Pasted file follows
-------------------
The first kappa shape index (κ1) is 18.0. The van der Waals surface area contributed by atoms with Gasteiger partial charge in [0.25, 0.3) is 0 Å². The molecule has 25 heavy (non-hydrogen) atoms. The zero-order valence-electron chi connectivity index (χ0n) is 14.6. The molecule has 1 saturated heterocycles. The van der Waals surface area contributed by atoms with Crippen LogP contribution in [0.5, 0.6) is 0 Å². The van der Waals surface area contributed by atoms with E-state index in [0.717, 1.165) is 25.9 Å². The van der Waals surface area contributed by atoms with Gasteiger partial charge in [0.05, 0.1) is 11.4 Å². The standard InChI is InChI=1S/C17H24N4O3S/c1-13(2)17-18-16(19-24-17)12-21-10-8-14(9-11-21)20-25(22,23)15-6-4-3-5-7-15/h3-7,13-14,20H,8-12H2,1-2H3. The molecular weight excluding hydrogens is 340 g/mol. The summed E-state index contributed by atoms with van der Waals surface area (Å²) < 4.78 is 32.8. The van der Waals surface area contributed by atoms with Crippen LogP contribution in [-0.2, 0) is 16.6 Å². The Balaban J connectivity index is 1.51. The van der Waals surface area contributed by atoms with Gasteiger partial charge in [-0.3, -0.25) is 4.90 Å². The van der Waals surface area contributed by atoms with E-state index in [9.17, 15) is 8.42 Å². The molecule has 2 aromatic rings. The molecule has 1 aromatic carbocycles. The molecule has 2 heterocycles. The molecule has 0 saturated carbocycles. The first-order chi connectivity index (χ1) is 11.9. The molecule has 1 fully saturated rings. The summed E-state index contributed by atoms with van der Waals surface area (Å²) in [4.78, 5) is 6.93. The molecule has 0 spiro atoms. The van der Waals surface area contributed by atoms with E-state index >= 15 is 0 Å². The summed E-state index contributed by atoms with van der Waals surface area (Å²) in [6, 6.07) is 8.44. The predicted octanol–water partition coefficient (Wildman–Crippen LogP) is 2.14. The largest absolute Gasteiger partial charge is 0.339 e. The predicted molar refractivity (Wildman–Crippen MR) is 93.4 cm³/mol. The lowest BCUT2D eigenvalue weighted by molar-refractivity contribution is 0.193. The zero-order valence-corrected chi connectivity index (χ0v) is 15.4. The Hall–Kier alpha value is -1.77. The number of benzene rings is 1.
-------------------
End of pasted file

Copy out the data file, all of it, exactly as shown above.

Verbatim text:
The first kappa shape index (κ1) is 18.0. The van der Waals surface area contributed by atoms with Gasteiger partial charge in [0.25, 0.3) is 0 Å². The molecule has 25 heavy (non-hydrogen) atoms. The zero-order valence-electron chi connectivity index (χ0n) is 14.6. The molecule has 1 saturated heterocycles. The van der Waals surface area contributed by atoms with Crippen LogP contribution in [0.5, 0.6) is 0 Å². The van der Waals surface area contributed by atoms with E-state index in [0.717, 1.165) is 25.9 Å². The van der Waals surface area contributed by atoms with Gasteiger partial charge in [0.05, 0.1) is 11.4 Å². The standard InChI is InChI=1S/C17H24N4O3S/c1-13(2)17-18-16(19-24-17)12-21-10-8-14(9-11-21)20-25(22,23)15-6-4-3-5-7-15/h3-7,13-14,20H,8-12H2,1-2H3. The molecular weight excluding hydrogens is 340 g/mol. The summed E-state index contributed by atoms with van der Waals surface area (Å²) < 4.78 is 32.8. The van der Waals surface area contributed by atoms with Crippen LogP contribution in [-0.2, 0) is 16.6 Å². The Balaban J connectivity index is 1.51. The van der Waals surface area contributed by atoms with Gasteiger partial charge in [-0.3, -0.25) is 4.90 Å². The van der Waals surface area contributed by atoms with E-state index in [9.17, 15) is 8.42 Å². The molecule has 2 aromatic rings. The molecule has 1 aromatic carbocycles. The molecule has 2 heterocycles. The molecule has 0 saturated carbocycles. The first-order chi connectivity index (χ1) is 11.9. The molecule has 1 fully saturated rings. The summed E-state index contributed by atoms with van der Waals surface area (Å²) in [4.78, 5) is 6.93. The molecule has 0 spiro atoms. The van der Waals surface area contributed by atoms with E-state index >= 15 is 0 Å². The summed E-state index contributed by atoms with van der Waals surface area (Å²) in [6, 6.07) is 8.44. The predicted octanol–water partition coefficient (Wildman–Crippen LogP) is 2.14. The largest absolute Gasteiger partial charge is 0.339 e. The predicted molar refractivity (Wildman–Crippen MR) is 93.4 cm³/mol. The lowest BCUT2D eigenvalue weighted by molar-refractivity contribution is 0.193. The zero-order valence-corrected chi connectivity index (χ0v) is 15.4. The Hall–Kier alpha value is -1.77. The number of benzene rings is 1.